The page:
Responding to COVID-19: insight, support and guidance

Police reserves: more than a rainy day fund


By Alison Dewhirst, CIPFA Police and Fire Network Advisor

In anticipation of a potential multi-year settlement for policing and discussions between the government and police sector, the issue of reserves has surfaced once again.

Reserves are not just spare cash that can be used for any spending need or plugging gaps in funding settlements. Earmarked reserves often have very clear objectives and can be contractually needed for commitments such as PFI payments for police buildings. The level of usable reserves is also a clear indicator of the financial health of an organisation.

The Home Office recently published PCCs reserves for 2019 and 2020, which showed a slight reduction from March 2018 to March 2019, followed by an increase from March 2019 to March 2020. Such reserves have been of great interest to ministers over recent years, but when negotiating a settlement for police, we must remember the reasons why reserves are held in the first place.

There are also solid accounting reasons for items being placed into reserves, which can impact on their overall level in the short term. For example, anyone looking at the level of police reserves as of 31 March 2021 should take into account the COVID-19 related funding issued to PCCs in March. Last-minute payments within the financial year can effectively skew reserve levels at the year end.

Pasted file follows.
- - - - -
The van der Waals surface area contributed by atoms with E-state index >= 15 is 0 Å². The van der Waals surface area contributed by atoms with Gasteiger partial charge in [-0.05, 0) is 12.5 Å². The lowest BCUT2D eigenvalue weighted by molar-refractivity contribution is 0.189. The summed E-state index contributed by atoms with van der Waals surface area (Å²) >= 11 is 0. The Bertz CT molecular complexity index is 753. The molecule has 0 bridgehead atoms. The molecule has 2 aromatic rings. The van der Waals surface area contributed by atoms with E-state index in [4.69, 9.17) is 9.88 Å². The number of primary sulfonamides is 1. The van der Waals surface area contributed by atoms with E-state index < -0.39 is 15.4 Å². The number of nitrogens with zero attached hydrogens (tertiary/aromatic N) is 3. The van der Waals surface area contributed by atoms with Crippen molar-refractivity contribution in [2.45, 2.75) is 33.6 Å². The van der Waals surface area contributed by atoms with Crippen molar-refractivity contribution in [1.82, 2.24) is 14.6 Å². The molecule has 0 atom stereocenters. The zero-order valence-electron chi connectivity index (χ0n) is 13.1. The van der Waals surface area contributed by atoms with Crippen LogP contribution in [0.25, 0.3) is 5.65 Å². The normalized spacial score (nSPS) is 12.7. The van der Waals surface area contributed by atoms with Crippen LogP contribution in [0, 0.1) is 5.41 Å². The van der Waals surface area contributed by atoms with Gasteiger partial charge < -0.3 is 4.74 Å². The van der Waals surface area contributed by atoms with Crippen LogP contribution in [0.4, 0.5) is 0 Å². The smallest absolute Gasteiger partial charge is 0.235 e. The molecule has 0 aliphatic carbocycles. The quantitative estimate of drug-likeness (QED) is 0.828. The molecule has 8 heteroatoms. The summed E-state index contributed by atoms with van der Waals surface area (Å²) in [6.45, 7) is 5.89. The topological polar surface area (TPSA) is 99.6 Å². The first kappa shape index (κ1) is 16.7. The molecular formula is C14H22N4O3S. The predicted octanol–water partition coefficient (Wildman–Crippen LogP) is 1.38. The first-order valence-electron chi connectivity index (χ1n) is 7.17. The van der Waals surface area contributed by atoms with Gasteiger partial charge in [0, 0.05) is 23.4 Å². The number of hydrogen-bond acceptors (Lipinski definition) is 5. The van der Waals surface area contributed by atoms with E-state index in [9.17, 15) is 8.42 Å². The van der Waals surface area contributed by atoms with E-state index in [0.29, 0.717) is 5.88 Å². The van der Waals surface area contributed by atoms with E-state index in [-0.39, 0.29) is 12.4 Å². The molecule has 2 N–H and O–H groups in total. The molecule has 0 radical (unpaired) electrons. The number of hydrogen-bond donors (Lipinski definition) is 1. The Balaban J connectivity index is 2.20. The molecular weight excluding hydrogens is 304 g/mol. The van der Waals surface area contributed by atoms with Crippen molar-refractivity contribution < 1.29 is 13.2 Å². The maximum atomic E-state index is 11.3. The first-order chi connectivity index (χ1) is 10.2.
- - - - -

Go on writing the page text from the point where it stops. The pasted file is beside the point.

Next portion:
Grant income must be accounted for on receipt, unless subject to potential repayment conditions, so if monies were paid across to police bodies in March but related to the following financial year, that income would be included in the 'old year,' boosting the level of reserves. It is important to get behind the details of changes in reserve balances to fully understand the underlying financial position.

The Home Office requires a PCC to justify a general reserve of over 5% of overall budget. But there is value in asking different questions. When considering financial sustainability, for example, asking if reserves continue to be used at the current rate, how long will they last?, can reveal a stark picture for some PCCs. Further questions could then be asked about which reserves are being used, why, and if higher levels of reserves are required.

Whether reserves are built up or run down over the short to medium term is the responsibility of the PCC and their CFO, based on their police and crime plans, medium-term financial plan, capital strategy and existing commitments. PCCs must have a robust approach to reserves and a clear reserves strategy, which links to the medium-term financial plan, capital plan, strategic plans, transformation programmes, and any financial resilience assessment undertaken to comply with CIPFA's Financial Management Code.

Reserves are an integral part of sound financial management and should be seen as such by all of those involved in police funding over the coming years.

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